Dholakia says many companies did not know how to get the most out of a Groupon. For example, many failed to sign new customers up to e-mail lists so that they could be encouraged to return to a store. “A vast majority of these businesses do not have a plan in place,” he says. “They just go with the flow.”
Julie Mossler, a spokesperson for Groupon, makes a similar point. “The merchants who have the best Groupon experience follow our suggestions in deal structure and use the tools we provide to adequately prepare their business and staff for their Groupon,” she says.
Peter Zubcsek, an assistant professor in the marketing department at the University of Florida, who researches social networks, says Groupon has shown that social media can spread the word about a deal very efficiently but adds: “For any marketer planning to promote their business with the help of Groupon, it is important to realize the limits to how much loss leader sales they can afford to remain profitable.”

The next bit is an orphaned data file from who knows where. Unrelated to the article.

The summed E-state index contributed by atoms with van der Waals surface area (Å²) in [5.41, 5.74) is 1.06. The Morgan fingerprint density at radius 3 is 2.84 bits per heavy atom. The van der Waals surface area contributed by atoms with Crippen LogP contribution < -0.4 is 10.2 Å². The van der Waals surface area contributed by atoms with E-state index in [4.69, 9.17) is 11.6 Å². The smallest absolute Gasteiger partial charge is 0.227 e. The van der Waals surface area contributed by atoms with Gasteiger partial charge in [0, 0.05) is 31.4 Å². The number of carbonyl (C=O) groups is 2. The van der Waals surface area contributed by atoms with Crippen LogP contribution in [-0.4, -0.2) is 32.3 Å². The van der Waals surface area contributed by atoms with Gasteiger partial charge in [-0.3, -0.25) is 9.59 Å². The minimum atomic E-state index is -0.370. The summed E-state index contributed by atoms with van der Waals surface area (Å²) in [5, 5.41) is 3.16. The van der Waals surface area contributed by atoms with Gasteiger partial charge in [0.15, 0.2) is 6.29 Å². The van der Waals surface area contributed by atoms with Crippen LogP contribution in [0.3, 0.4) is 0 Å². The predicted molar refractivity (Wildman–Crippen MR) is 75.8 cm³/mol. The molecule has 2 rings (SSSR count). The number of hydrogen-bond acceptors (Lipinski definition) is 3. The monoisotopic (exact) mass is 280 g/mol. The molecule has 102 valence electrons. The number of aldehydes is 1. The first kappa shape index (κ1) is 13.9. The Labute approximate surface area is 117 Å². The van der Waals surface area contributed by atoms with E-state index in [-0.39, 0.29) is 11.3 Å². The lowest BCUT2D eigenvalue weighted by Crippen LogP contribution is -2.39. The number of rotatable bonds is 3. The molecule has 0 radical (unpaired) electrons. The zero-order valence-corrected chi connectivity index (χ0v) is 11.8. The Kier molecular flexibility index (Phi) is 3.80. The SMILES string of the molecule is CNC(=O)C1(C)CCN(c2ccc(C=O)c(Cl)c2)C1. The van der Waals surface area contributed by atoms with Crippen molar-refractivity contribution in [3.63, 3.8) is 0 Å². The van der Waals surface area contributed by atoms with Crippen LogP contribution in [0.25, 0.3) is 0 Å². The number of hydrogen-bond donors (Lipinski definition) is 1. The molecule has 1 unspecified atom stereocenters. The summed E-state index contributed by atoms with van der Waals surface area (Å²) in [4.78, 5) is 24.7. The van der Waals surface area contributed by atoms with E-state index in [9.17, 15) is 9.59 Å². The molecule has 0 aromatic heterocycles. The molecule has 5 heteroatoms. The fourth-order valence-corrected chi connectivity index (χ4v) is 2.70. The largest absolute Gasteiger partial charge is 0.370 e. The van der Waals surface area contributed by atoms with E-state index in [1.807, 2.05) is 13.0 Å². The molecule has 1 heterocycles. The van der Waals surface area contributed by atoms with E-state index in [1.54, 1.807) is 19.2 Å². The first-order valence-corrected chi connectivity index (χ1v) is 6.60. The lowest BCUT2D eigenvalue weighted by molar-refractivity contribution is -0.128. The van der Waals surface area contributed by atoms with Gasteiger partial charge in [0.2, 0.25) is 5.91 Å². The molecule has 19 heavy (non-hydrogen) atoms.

Zubcsek says he wouldn’t be surprised if digital industries, like online games, turned out to be the best venue for social deals, since they’re already prepared for efficient scaling. However, Zubcsek questions whether such companies would need a third party like Groupon to facilitate such promotions.
Dholakia says radical changes may be needed to give businesses a better chance of doing well from social-media-driven promotions. He says that businesses could structure offers to entice customers to return, for example by offering $10 off on each of three visits to a restaurant. Or they could offer discounts for particular products, such as food only, while leaving drinks at full price. For social promotion sites to work in the long-term, Dholakia says, they need to go beyond taking advantage of the marketing value of new customers’ online relationships–they need to encourage those customers to form relationships with the businesses they try out.